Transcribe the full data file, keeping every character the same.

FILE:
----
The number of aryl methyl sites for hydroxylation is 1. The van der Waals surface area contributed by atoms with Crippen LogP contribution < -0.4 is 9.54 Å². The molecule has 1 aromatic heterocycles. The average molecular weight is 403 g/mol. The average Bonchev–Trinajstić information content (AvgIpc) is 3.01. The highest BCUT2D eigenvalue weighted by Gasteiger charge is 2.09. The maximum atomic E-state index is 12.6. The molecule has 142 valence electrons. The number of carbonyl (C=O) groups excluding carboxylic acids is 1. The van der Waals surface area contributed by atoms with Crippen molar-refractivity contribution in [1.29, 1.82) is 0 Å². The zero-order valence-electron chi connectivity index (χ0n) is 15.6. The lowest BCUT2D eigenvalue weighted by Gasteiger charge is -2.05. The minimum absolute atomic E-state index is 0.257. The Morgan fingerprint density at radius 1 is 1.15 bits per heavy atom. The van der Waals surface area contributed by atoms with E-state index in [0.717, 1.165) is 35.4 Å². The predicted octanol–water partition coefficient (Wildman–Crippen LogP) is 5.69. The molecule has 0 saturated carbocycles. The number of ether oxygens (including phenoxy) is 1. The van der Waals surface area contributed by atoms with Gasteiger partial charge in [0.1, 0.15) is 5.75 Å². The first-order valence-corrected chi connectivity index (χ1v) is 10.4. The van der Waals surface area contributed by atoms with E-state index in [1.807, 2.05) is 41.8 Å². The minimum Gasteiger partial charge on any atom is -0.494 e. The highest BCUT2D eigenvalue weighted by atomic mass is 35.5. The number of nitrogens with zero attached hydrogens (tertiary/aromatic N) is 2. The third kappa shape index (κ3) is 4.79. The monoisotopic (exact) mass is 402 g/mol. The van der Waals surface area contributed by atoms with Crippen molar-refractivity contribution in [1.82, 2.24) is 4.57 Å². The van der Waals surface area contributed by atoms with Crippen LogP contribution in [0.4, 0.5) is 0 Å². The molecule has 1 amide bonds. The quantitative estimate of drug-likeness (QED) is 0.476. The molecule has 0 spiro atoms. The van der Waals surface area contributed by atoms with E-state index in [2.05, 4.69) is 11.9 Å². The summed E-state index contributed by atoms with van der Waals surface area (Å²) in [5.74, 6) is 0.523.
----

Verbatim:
The number of aryl methyl sites for hydroxylation is 1. The van der Waals surface area contributed by atoms with Crippen LogP contribution < -0.4 is 9.54 Å². The molecule has 1 aromatic heterocycles. The average molecular weight is 403 g/mol. The average Bonchev–Trinajstić information content (AvgIpc) is 3.01. The highest BCUT2D eigenvalue weighted by Gasteiger charge is 2.09. The maximum atomic E-state index is 12.6. The molecule has 142 valence electrons. The number of carbonyl (C=O) groups excluding carboxylic acids is 1. The van der Waals surface area contributed by atoms with Crippen molar-refractivity contribution in [1.29, 1.82) is 0 Å². The zero-order valence-electron chi connectivity index (χ0n) is 15.6. The lowest BCUT2D eigenvalue weighted by Gasteiger charge is -2.05. The minimum absolute atomic E-state index is 0.257. The Morgan fingerprint density at radius 1 is 1.15 bits per heavy atom. The van der Waals surface area contributed by atoms with E-state index in [0.717, 1.165) is 35.4 Å². The predicted octanol–water partition coefficient (Wildman–Crippen LogP) is 5.69. The molecule has 0 saturated carbocycles. The number of ether oxygens (including phenoxy) is 1. The van der Waals surface area contributed by atoms with Gasteiger partial charge in [0.1, 0.15) is 5.75 Å². The first-order valence-corrected chi connectivity index (χ1v) is 10.4. The van der Waals surface area contributed by atoms with E-state index in [1.807, 2.05) is 41.8 Å². The minimum Gasteiger partial charge on any atom is -0.494 e. The highest BCUT2D eigenvalue weighted by atomic mass is 35.5. The number of nitrogens with zero attached hydrogens (tertiary/aromatic N) is 2. The third kappa shape index (κ3) is 4.79. The monoisotopic (exact) mass is 402 g/mol. The van der Waals surface area contributed by atoms with Crippen molar-refractivity contribution in [1.82, 2.24) is 4.57 Å². The van der Waals surface area contributed by atoms with Crippen LogP contribution in [0.4, 0.5) is 0 Å². The molecule has 1 amide bonds. The quantitative estimate of drug-likeness (QED) is 0.476. The molecule has 0 spiro atoms. The van der Waals surface area contributed by atoms with E-state index in [2.05, 4.69) is 11.9 Å². The summed E-state index contributed by atoms with van der Waals surface area (Å²) in [5.74, 6) is 0.523.